Could Amazon Advertising Become A Formidable Rival To Google?

Very few tech giants can say they have decided to single-handedly go against the duopoly that is Google and Facebook in the digital advertising space, and actually manage to make a dent. We have witnessed this through the failures of Twitter and Bing Ads to even remotely make an impact as far as far as selling online advertising goes. Recently though, there has been a new entrant making a play for the market and judging by the headway this new player has made so far, Google and Facebook have a lot to worry about. This new entrant is none other than e-commerce and cloud computing titan, Amazon.

It might be early days, but some experts in the digital advertising field are already calling it – Amazon is the next giant digital advertising conglomerate. This is due to recent reports from surveyed digital ad agencies revealing that they have been shifting about 50% – 60% of ad spend initially meant for Google campaigns, to Amazon, making it the third largest revenue earner in the online advertising industry.

Let’s Explore Amazon’s Advertising Solutions

Contrary to popular belief, Amazon is not exactly a newbie to advertising products on its platform. They introduced a cost-per-click (CPC) program in 2012 called Sponsored Products, where merchants can bid on keywords to show their products next to search results. This led to a gradual upscale of their advertising business to a bunch of acronyms like AMG, AMS and AAP. Amazon Media Group (AMG) was the team that liaised with advertisers to access the advertising platforms Amazon Marketing Services (AMS) and Amazon Advertising Platform (AAP). In case you’re wondering why these acronyms are referred to in past tense, that’s because they were all recently rebranded to feature under one name, Amazon Advertising.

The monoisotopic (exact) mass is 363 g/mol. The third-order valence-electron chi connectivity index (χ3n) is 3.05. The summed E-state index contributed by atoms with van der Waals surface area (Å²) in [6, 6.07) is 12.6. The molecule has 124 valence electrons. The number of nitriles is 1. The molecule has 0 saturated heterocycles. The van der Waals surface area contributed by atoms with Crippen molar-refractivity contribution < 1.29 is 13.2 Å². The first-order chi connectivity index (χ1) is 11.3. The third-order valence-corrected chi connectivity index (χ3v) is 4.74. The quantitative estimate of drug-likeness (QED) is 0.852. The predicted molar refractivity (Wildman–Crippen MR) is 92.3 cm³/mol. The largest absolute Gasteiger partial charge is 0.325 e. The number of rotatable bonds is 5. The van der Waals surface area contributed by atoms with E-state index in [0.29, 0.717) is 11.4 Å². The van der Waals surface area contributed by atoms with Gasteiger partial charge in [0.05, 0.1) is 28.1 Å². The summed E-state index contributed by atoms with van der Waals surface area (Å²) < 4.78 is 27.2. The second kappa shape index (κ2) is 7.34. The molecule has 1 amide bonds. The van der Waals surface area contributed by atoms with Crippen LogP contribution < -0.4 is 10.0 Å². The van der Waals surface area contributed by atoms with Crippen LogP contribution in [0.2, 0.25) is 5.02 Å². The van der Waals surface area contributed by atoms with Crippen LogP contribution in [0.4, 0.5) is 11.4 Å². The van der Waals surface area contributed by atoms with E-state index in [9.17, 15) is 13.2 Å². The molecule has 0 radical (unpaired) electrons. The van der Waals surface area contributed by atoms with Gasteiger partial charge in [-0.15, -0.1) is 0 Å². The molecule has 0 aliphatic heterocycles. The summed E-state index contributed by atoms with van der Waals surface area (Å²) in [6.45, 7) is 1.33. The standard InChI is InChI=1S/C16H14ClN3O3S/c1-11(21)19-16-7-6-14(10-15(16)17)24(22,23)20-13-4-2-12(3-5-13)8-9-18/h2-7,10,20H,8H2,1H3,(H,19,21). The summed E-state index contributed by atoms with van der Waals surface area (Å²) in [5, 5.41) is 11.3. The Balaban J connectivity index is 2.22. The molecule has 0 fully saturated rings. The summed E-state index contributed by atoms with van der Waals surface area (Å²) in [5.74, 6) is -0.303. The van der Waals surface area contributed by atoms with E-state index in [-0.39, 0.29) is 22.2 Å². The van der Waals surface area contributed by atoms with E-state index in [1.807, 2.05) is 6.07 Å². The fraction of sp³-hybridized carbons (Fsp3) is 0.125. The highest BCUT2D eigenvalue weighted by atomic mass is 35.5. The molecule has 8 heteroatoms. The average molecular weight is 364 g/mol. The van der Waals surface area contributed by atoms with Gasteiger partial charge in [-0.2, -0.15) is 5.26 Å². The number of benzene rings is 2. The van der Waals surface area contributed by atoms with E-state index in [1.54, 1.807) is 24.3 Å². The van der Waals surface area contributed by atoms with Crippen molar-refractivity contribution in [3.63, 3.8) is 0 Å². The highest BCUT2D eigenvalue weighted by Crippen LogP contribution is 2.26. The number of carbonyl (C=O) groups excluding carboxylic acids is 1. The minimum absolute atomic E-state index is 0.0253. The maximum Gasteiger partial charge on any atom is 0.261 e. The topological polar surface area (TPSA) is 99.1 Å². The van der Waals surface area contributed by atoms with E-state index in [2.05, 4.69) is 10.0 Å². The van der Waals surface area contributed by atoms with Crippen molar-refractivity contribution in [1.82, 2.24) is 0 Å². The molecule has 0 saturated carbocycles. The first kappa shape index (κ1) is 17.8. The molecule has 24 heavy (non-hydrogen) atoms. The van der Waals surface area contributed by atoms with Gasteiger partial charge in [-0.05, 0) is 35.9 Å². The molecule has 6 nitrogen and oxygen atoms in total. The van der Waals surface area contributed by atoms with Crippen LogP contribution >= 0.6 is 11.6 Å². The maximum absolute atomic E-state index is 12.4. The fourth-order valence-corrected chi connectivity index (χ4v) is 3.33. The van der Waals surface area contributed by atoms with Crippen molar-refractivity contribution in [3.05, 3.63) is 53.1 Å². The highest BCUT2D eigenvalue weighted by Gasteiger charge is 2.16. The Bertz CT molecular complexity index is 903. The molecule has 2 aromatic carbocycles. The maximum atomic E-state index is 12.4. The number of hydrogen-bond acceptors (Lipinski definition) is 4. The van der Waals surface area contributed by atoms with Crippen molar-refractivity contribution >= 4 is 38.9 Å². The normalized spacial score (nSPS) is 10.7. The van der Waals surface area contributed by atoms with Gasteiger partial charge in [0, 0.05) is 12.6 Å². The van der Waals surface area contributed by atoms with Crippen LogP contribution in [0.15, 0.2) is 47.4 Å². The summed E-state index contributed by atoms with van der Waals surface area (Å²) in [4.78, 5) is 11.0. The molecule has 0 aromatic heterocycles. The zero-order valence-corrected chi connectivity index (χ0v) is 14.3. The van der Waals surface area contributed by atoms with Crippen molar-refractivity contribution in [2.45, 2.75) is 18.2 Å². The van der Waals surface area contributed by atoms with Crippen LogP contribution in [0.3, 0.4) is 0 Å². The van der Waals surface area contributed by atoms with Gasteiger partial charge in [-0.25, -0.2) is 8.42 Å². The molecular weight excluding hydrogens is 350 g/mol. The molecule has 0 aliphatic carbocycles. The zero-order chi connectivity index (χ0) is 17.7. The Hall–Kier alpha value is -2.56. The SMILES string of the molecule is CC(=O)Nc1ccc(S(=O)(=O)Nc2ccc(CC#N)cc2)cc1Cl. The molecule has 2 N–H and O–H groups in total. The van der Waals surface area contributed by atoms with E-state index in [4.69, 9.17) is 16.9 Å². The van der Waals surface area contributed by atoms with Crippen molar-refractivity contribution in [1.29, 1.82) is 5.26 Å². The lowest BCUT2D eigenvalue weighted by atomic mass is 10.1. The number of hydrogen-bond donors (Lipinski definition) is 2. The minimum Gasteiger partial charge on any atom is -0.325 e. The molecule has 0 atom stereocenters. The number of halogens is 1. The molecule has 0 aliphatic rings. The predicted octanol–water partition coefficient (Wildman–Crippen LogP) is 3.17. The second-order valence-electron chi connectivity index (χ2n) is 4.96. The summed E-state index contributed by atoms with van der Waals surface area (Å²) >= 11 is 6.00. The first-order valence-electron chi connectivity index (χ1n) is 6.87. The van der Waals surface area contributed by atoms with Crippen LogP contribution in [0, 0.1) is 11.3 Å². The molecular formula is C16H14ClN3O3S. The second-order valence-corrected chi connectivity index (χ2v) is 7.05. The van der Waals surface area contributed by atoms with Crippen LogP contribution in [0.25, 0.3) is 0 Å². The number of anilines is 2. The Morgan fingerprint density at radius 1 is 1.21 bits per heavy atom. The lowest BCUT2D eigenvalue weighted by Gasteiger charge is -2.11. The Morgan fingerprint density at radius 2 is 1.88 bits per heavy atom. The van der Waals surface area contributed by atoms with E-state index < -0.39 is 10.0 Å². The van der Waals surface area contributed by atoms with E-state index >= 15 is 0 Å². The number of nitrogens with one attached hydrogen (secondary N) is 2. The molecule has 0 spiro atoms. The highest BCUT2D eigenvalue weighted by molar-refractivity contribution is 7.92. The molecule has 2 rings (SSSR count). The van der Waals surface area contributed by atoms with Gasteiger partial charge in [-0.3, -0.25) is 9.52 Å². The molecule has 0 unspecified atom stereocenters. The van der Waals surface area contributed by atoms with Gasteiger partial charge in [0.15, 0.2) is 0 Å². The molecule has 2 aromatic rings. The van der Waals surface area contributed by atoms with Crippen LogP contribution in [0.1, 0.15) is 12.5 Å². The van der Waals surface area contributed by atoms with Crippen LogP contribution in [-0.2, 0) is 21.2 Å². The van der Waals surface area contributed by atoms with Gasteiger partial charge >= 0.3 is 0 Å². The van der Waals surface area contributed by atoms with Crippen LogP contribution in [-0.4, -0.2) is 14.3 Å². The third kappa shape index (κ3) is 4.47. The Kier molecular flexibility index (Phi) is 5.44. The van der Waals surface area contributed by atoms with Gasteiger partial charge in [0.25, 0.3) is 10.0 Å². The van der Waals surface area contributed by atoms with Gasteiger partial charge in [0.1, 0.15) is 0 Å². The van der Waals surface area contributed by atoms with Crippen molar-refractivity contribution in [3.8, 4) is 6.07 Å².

While this may suggest a drastic overhaul to their product offering, nothing has really changed much. There are:

1.

Sponsored Ads

Which are made up of Sponsored Products and Sponsored Brands. These appear on search results and relevant product pages, and when clicked, direct customers to an advertiser’s product detail page or store.
2.

Display Ads

Which aim to entice customers to take action through various creative and storytelling formats. The good thing about these is that they can reach an ideal audience using insights based on first-party shopping behaviour.
3.

Video Ads

Which aim to tell brand stories and engage customers in brand-safe environments and establish an emotional connection with them throughout their decision journey. The advertiser can showcase products and services by pairing video with display ads.
4.

Amazon Stores

Which allow brands to create their own website on Amazon with a branded URL. These can be used to showcase the brand’s story and product portfolio in a curated customer destination.
5.

Amazon DSP

Which is a programmatic, demand-side platform for advertisers to reach Amazon audiences. This can help with managing, optimizing and reporting on Display and Video campaigns through the Amazon DSP console.

Amazon vs Google Shopping

Let’s delve deeper into the differences between Amazon’s offering and Google’s offering.

Google Shopping is a product designed for online retailers, where they can create a Merchant Center account and upload their entire product data. The beauty of it is that when users search for specific products eg. running shoes, the search results page will show images and prices of the products from different online retailers above the organic search results. Having your ads shown in the results will depend on your bids for the keywords and your landing page’s ranking in terms of Google’s algorithm, which can be detrimental if your website is not that great.

Amazon, on the other hand, is already a highly trusted online retailer, where the appearance of your product ads depends on your bids only. This can be beneficial for advertisers who do not have a website yet. The other good thing about Amazon as a platform is that high purchase intent is guaranteed, due to it being an e-commerce website by nature. They can also guarantee brand safety, which a lot of people do not consider when advertising on Google.  What this means is, Google’s platforms have a lot of user-generated content eg. YouTube video channels, where a reputable brand is at risk of having its ads placed next to content which may harm its image and brand story. Whereas on Amazon, users are not yet allowed to generate content.

Advertisers are definitely seeing value in bidding for ads on Amazon. Whether this means, that Google should be worried and relook its business model though, remains to be seen.

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